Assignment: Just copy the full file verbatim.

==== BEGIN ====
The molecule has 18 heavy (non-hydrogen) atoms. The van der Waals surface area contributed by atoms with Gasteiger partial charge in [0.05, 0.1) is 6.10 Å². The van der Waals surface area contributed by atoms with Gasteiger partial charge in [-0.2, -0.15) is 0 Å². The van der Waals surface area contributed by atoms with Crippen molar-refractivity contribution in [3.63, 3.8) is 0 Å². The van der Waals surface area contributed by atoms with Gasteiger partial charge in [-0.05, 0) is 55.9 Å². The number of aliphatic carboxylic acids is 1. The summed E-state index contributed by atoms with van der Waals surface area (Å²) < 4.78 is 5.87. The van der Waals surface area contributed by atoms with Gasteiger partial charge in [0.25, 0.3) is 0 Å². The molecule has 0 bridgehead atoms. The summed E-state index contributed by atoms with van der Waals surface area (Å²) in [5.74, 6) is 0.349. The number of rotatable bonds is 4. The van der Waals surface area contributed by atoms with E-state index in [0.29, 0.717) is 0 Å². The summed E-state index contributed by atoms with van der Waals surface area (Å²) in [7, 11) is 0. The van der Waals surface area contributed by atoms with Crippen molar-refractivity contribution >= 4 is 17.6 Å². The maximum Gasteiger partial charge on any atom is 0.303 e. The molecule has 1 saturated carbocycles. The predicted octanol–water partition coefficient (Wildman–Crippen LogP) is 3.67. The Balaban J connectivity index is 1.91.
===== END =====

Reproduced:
The molecule has 18 heavy (non-hydrogen) atoms. The van der Waals surface area contributed by atoms with Gasteiger partial charge in [0.05, 0.1) is 6.10 Å². The van der Waals surface area contributed by atoms with Gasteiger partial charge in [-0.2, -0.15) is 0 Å². The van der Waals surface area contributed by atoms with Crippen molar-refractivity contribution in [3.63, 3.8) is 0 Å². The van der Waals surface area contributed by atoms with Gasteiger partial charge in [-0.05, 0) is 55.9 Å². The number of aliphatic carboxylic acids is 1. The summed E-state index contributed by atoms with van der Waals surface area (Å²) < 4.78 is 5.87. The van der Waals surface area contributed by atoms with Gasteiger partial charge in [0.25, 0.3) is 0 Å². The molecule has 0 bridgehead atoms. The summed E-state index contributed by atoms with van der Waals surface area (Å²) in [5.74, 6) is 0.349. The number of rotatable bonds is 4. The van der Waals surface area contributed by atoms with E-state index in [0.29, 0.717) is 0 Å². The summed E-state index contributed by atoms with van der Waals surface area (Å²) in [7, 11) is 0. The van der Waals surface area contributed by atoms with Crippen molar-refractivity contribution >= 4 is 17.6 Å². The maximum Gasteiger partial charge on any atom is 0.303 e. The molecule has 1 saturated carbocycles. The predicted octanol–water partition coefficient (Wildman–Crippen LogP) is 3.67. The Balaban J connectivity index is 1.91.